Free 500 Rule Calculator (for Astrophotography Long Exposures)

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500 rule calculator

The 500 Rule for Astrophotography is a quick and simple way to work out the exposure time you should use on your camera settings when taking a photo of the night sky.

You can use our free 500 Rule Calculator here:

500 Rule Calculator

Enter your lens focal length and select your camera's sensor size to calculate recommended exposure time.

How to Use the 500 Rule Calculator

You need to enter two pieces of information to calculate your recommended exposure time with the 500 rule:

  1. Enter the focal length of the lens you are using. For example, if you are using a 14mm lens, enter “14”.
  2. Select whether your camera’s sensor is Full-Frame or APS-C.

If you don’t know your camera’s sensor size, don’t worry. You can simply Google it, for example, “Nikon Z6 sensor size”. Or you can use a resource like the Digital Camera Database.

You can then press ‘calculate’ and get your recommendation.

What is the 500 Rule in Photography?

The 500 Rule is a simple calculation that estimates the shutter speed setting you should use on your camera when taking photos of stars and the night sky.

This is needed because:

  1. To photograph the stars you need to take a long exposure to capture enough light, but
  2. If this exposure time is too long the stars will blur because the Earth is rotating when you are shooting and so the stars “move”.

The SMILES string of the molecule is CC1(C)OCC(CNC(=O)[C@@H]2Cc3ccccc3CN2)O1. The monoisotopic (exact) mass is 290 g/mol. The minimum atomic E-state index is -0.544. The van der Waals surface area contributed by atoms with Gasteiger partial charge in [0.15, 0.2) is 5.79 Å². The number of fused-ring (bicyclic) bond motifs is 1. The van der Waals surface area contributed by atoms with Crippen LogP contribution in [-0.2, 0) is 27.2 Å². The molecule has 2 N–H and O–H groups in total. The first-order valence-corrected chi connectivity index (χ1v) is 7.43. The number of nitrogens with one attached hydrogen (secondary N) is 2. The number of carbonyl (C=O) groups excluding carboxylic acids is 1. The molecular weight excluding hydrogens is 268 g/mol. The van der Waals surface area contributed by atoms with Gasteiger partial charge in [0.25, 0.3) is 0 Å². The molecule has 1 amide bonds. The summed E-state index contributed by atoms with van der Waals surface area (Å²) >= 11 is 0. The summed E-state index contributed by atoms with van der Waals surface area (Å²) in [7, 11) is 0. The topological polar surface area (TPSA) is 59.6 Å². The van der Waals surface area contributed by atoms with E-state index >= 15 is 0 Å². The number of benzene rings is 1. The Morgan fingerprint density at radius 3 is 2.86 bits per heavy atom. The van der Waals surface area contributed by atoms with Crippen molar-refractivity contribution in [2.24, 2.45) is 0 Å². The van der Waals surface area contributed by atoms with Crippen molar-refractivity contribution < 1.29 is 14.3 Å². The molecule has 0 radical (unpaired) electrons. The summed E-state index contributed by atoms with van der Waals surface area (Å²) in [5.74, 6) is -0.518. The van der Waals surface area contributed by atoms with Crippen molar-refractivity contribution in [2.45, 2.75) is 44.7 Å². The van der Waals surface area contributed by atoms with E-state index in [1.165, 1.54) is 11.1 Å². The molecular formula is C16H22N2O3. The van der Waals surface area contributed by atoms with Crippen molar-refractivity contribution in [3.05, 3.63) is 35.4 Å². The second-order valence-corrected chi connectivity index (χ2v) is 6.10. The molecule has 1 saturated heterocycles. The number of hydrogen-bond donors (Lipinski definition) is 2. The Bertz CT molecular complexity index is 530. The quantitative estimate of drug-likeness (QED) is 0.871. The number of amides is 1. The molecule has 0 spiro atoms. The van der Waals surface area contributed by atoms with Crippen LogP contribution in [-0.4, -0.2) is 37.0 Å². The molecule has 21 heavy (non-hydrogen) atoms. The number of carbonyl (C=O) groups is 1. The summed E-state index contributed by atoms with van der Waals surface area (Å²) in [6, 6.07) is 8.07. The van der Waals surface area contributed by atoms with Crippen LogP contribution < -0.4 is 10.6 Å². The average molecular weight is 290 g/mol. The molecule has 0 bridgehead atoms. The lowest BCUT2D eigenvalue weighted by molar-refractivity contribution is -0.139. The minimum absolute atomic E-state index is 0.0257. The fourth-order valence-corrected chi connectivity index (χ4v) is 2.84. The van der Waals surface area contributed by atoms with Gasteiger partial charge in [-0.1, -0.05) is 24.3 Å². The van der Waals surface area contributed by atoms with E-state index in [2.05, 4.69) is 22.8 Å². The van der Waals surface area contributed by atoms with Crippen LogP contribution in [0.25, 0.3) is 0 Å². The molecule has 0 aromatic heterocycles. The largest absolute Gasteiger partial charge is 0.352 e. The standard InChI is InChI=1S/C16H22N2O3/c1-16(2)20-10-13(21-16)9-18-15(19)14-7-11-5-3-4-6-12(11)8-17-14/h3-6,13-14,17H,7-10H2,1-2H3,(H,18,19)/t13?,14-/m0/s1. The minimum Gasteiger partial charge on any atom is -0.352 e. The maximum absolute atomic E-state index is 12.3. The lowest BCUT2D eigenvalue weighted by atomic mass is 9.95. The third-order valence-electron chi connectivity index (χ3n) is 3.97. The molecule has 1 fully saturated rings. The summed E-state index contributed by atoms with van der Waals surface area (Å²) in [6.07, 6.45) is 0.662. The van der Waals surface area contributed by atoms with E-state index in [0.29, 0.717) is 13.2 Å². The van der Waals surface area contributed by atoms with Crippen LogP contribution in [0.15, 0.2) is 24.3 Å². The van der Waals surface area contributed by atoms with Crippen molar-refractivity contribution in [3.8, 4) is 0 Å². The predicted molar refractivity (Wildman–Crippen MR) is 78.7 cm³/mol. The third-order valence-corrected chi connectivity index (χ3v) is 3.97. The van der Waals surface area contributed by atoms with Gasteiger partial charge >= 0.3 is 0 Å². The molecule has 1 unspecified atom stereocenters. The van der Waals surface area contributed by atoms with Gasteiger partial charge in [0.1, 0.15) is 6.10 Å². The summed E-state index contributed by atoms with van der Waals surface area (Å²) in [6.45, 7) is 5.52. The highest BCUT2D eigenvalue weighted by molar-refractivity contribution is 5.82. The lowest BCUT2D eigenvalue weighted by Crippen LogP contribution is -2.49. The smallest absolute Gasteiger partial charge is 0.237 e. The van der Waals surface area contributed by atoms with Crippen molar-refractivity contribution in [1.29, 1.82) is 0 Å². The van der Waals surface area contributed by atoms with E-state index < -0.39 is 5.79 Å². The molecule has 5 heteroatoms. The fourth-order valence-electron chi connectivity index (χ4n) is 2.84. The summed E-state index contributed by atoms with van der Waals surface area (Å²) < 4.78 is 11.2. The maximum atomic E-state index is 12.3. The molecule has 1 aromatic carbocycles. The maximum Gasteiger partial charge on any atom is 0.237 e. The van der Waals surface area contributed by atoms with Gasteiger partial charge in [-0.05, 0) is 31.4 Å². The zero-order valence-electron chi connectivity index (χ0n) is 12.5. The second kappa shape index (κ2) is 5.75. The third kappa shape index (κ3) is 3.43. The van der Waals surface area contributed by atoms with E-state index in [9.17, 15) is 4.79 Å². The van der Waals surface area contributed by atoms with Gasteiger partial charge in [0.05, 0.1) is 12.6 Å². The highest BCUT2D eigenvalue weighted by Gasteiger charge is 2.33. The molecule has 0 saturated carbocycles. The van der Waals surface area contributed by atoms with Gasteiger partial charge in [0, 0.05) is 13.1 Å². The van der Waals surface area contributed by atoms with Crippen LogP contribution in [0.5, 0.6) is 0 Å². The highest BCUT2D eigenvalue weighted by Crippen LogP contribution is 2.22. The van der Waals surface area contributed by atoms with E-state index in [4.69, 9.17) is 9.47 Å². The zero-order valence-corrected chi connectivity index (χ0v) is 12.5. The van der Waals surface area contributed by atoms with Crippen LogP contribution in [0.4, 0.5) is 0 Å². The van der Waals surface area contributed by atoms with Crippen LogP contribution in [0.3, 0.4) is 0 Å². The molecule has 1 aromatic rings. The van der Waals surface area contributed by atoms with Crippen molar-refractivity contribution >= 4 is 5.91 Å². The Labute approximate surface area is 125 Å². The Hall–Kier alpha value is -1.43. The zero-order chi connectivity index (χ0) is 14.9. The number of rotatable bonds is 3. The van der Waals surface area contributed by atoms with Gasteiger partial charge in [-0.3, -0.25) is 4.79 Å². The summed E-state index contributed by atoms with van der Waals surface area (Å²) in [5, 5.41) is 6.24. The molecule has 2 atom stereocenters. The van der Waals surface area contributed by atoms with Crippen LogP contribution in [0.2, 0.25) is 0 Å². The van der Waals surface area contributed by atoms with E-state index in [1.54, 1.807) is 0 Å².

Therefore you need to estimate the maximum exposure time you can use to capture the most light, but before any blurring or trailing of the stars occurs.

The formula for the 500 rule is:

500 / focal length of lens = exposure time (in seconds)

500 Rule for Crop Sensor Cameras

The above formula assumes that you have a full-frame sensor camera.

If you have a crop sensor camera then the formula is:

500 / focal length of lens / 1.6 = exposure time (in seconds)

With our calculator, you can select whether your camera is full-frame or APS-C (cropped).

For crop sensor cameras, the exposure time will be reduced. This is because the cropping results in a narrowing or the field of view and an increased effective magnification and this exaggerates the star trailing.

Who is the 500 Rule for?

The 500 rule is for landscape astrophotography using a regular DSLR or mirrorless camera and a regular camera lens.

This is as opposed to deep sky astrophotography using dedicated astronomy cameras and astrophotography telescopes.

Therefore, if you are planning to shoot the night sky or Milky Way with a regular DSLR or mirrorless camera then the 500 rule should be a good starting point for you.

FAQs: 500 Rule Photography

What is the 600 Rule for Astrophotography?

There are other variations of the 500 rule for astrophotography, including the:

  • 200 Rule
  • 300 Rule
  • 400 Rule
  • 600 Rule

These are all just the same formula but use a different number as the base.

For example, the 600 Rule is:

600 / focal length of lens = exposure time (in seconds)

However, the 600 Rule is even more guilty of overestimating your camera’s capacity.

For example, with a 15mm lens this would recommend 40 seconds, which is way too much.